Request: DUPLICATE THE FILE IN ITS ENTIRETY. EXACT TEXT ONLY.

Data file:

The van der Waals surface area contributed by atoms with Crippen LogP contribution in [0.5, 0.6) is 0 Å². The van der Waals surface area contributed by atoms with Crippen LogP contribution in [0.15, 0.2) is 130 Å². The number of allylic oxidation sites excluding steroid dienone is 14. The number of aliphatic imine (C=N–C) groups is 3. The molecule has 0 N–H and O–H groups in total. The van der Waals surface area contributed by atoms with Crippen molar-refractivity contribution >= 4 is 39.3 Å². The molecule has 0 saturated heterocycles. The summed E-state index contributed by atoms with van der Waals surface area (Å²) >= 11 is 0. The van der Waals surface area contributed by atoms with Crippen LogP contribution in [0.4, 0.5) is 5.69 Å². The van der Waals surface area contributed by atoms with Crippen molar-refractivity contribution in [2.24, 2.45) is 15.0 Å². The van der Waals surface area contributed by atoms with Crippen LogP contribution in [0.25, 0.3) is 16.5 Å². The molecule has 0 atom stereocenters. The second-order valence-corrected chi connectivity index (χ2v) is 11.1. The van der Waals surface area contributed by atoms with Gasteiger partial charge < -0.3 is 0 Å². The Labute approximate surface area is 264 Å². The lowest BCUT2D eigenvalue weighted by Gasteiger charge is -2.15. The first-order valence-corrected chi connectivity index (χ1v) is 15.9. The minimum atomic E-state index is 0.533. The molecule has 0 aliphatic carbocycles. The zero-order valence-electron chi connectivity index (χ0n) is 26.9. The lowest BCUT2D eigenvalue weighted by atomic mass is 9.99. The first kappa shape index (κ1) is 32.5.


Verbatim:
The van der Waals surface area contributed by atoms with Crippen LogP contribution in [0.5, 0.6) is 0 Å². The van der Waals surface area contributed by atoms with Crippen LogP contribution in [0.15, 0.2) is 130 Å². The number of allylic oxidation sites excluding steroid dienone is 14. The number of aliphatic imine (C=N–C) groups is 3. The molecule has 0 N–H and O–H groups in total. The van der Waals surface area contributed by atoms with Crippen molar-refractivity contribution >= 4 is 39.3 Å². The molecule has 0 saturated heterocycles. The summed E-state index contributed by atoms with van der Waals surface area (Å²) >= 11 is 0. The van der Waals surface area contributed by atoms with Crippen LogP contribution in [0.4, 0.5) is 5.69 Å². The van der Waals surface area contributed by atoms with Crippen molar-refractivity contribution in [2.24, 2.45) is 15.0 Å². The van der Waals surface area contributed by atoms with Crippen LogP contribution in [0.25, 0.3) is 16.5 Å². The molecule has 0 atom stereocenters. The second-order valence-corrected chi connectivity index (χ2v) is 11.1. The van der Waals surface area contributed by atoms with Gasteiger partial charge < -0.3 is 0 Å². The Labute approximate surface area is 264 Å². The lowest BCUT2D eigenvalue weighted by Gasteiger charge is -2.15. The first-order valence-corrected chi connectivity index (χ1v) is 15.9. The minimum atomic E-state index is 0.533. The molecule has 0 aliphatic carbocycles. The zero-order valence-electron chi connectivity index (χ0n) is 26.9. The lowest BCUT2D eigenvalue weighted by atomic mass is 9.99. The first kappa shape index (κ1) is 32.5.